* * *
Suzanne and I keep ten-hour vigils on Saturday and Sunday. We are closer neither to answers about her condition nor to having the fluid removed. We are obviously exhausted physically, but increasingly, we erode mentally and emotionally. Hospitals are not soothing places; I look toward home for a brief respite; for solace from Cleo, my thirteen-year-old cat. She is my constant and only companion. I head for home to feed her, shower, and sink into the sofa. Which I do, with a glass of mead wine in hand. I glance over to confirm that she is sitting in her customary mysterious pose of simultaneous rest and vigilance, but she isn’t. She is walking in slow circles, head bent at an odd angle, eyes flickering like erratic Christmas lights. Cleo, too, as it turns out, is a very imminent fall risk.
“You’re kidding me, right?” I think for a moment. But she is not joking. The inoperable tumor deep in her right ear canal, which until now has only caused messy, foul-smelling secretions, has clearly grown enough to cause acute neurological distress. Again, I see what I don’t want to see. It is clear that Cleo will not make it through the night.
I feel badly but call a very groggy Suzanne and deliver the news. “You’re kidding me, right?” “I’ll be right over, she says.” We need to get to the vet right away, but I know I can’t drive myself. She’ll have to take us. I text my ex-husband Donald, too, who is always there for me in crises. “You’re kidding me, right?” “Let me know where you’re going; I’ll meet you there,” he texts back. I call the vet, who is alone in his oblivion to the incredulous irony. Dr. Dan directs me to the emergency clinic, conveniently located right next to the hospital that I’ve just left. My boys are both at college. I feel like everyone important is slipping away.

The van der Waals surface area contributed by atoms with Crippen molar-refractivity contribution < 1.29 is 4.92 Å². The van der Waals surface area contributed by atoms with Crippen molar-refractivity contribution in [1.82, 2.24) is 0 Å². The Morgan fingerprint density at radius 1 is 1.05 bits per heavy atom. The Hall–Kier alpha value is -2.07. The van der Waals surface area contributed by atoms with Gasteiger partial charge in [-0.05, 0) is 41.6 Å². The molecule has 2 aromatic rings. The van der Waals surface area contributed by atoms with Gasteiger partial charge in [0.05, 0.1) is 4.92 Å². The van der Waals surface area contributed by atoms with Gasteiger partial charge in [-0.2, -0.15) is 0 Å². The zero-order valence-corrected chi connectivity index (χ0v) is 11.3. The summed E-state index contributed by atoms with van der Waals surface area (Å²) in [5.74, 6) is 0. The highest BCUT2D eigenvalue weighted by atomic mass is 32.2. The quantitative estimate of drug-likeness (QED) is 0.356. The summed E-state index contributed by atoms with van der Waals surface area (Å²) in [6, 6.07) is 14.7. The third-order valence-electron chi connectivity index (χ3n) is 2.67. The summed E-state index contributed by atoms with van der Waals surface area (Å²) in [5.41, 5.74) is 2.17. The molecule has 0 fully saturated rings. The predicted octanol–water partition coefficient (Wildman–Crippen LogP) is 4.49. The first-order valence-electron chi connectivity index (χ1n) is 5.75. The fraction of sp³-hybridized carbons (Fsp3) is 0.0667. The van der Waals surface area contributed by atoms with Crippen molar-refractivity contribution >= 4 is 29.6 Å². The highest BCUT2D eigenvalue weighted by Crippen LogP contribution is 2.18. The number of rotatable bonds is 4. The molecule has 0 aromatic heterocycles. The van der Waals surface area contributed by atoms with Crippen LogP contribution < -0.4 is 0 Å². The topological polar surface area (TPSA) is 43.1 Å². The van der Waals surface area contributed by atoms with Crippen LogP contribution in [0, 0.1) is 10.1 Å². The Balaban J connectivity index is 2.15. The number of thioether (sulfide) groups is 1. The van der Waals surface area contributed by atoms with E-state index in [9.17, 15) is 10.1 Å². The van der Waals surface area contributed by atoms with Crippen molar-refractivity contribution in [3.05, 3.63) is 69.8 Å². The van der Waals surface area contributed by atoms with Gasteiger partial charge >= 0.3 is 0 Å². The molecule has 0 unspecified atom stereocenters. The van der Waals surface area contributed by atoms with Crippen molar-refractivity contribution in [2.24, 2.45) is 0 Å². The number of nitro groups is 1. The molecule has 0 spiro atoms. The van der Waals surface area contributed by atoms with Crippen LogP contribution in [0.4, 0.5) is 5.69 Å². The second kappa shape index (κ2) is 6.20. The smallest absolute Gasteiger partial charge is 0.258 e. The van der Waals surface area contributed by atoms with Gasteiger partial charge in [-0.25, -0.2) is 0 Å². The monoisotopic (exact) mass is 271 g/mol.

Suzanne pulls up to transport me and a caterwauling Cleo to her end; Donald and his wife Samira meet us at the clinic, rushing into the examination room into which we’ve been ushered. I cradle a shivering Cleo in a thick blue quilt, which hides the hastily inserted IV ports. She moans and shakes until I stroke her forehead and whisper to her. It’s surreal in here, with this small coterie of support. They won’t do the deed until I’ve paid, so Samira slips out to takes my credit card to the receptionist.
“Are you ready?” asks the doctor. I look up at everyone, searching for – what? An alternative? Agreement? Permission? Conspirators, we are, in giving her a gentle exit. They, somber, nod. “Yes, Yes.” Cleo calms and closes her eyes, and all too quickly, dies in my arms, her body going limp and tension releasing as the sedative and heart arrester work their way into her veins. I close my eyes, too, and touch my forehead to hers.
I hold just her softness and sob, not so much for her, as this seems immensely compassionate and kind, but selfishly for the loss of my companion; my aloof but alert and loving friend. And for the knowledge that while we face this same situation with my mother, it’s unlikely that she’ll meet such a swift or humane end.
At home, the wine has lost its appeal. I feel restless and overtired, so I do the one thing I know will settle me and make my mother proud. I clean. I package up or toss every vestige of evidence that Cleo ever existed because I feel my heart will implode if I stumble over and bump into her stuff after waking up without her curled up, purring, on my chest.
In the morning I drop off all of her paraphernalia at her still-closed vet’s office, with a note of thanks and a request to either use or donate her belongings. And then drive right to the hospital.
Back on six, mom looks sad. Sad about Cleo. Sad for me about Cleo. And just sad. Smaller. Sad. I go in to hug her. She looks up at me askance. “Did they save any of those drugs for me?” she asks. We chuckle quietly, awkwardly, but both wish it could be true.